5. The Greatest of All Time: You cannot talk about the Rio 2016 Olympics and not mention Michael Phelps, who now sports 28 medals throughout his Olympic career. Starting his first Olympics as a young kid of 15 years old, we watched him grow into a young champion, fight the demons that often follow youthful celebrity, and rise up after hitting rock bottom. Seeing him evolve into a happy, fulfilled Father of a newborn boy shows us all that life is tough, but in the end it is all about family and those close to you, if you are seeking true happiness.

6. New Champion Confidence: Having self-confidence in our own abilities and the qualities that make us unique is a skill we all can use. Our self-worth is one of the things that helps us move to the next level in whatever we do in life. Take Simone Biles for instance. She won the Women's Gymnastics Gold for the Best All Round Gymnast Competition.  She could leave the Olympics with as many as five gold medals and was asked if she was the next Michael Phelps of gymnastics. She smiled and said, 'No, I am the first Simone Biles.' That is confidence -- not arrogance. You do not become the best at something without confidence.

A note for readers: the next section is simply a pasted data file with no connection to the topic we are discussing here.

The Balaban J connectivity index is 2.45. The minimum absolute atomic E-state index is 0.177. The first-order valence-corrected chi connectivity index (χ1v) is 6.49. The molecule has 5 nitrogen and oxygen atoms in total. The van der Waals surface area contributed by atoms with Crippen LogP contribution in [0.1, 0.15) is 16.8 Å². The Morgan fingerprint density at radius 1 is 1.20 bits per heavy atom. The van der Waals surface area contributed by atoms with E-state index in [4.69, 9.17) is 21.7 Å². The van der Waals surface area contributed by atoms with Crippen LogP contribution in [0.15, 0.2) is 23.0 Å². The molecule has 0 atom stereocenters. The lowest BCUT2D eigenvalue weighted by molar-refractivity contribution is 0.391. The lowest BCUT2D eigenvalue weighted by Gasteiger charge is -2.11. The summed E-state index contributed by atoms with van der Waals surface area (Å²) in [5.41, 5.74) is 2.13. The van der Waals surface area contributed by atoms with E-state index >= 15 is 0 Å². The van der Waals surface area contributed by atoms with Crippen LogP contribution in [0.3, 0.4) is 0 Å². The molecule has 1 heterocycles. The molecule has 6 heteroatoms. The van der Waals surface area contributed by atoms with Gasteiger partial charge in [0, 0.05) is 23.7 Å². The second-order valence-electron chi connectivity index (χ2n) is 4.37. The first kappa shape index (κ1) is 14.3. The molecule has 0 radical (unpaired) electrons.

7. Finding Your Way Again: Sometimes life has a way of hitting you hard below the belt and you can lose your way for a few years -- maybe even decades. Swimmer Anthony Ervin won gold as a teenager in the Sydney 2000 Olympics. He spent his 20's and half his 30's with no direction, gave up swimming, and travelled the world earning just enough money to live on by odd jobs. Then he made the Olympic Team again in 2012 and 2016, claiming gold again in the 50m Sprint this week -- sixteen years after his first Olympic race.

8. Finally – Security: No matter why you choose to travel, you should have a solid grasp of where you are going and places you should avoid. Gathering as much intel about your destination and the area surrounding it is just the basics. That the world is a different place after September 11, 2001 (especially if you are American), is something you should never forget, as complacency could find you prey to common criminals or God-forbid, a terrorist attack. There is a reason why the Olympic Committees over the past 15 years have a security budget of a small Army. As much as we should celebrate our similarities as a human species through events like the Olympics, forgetting that there are people in the world that want to kill you because of your religion or what country you are from is careless. Keep your head on a swivel and have an emergency plan no matter where you are.

 

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Contributor

Stew Smith works as a presenter and editorial board member with the Tactical Strength and Conditioning program of the National Strength and Conditioning Association and is a Certified Strength and Conditioning Specialist (CSCS). He has also written hundreds of articles on Military.com's Fitness Center that focus on a variety of fitness, nutritional, and tactical issues military members face throughout their career.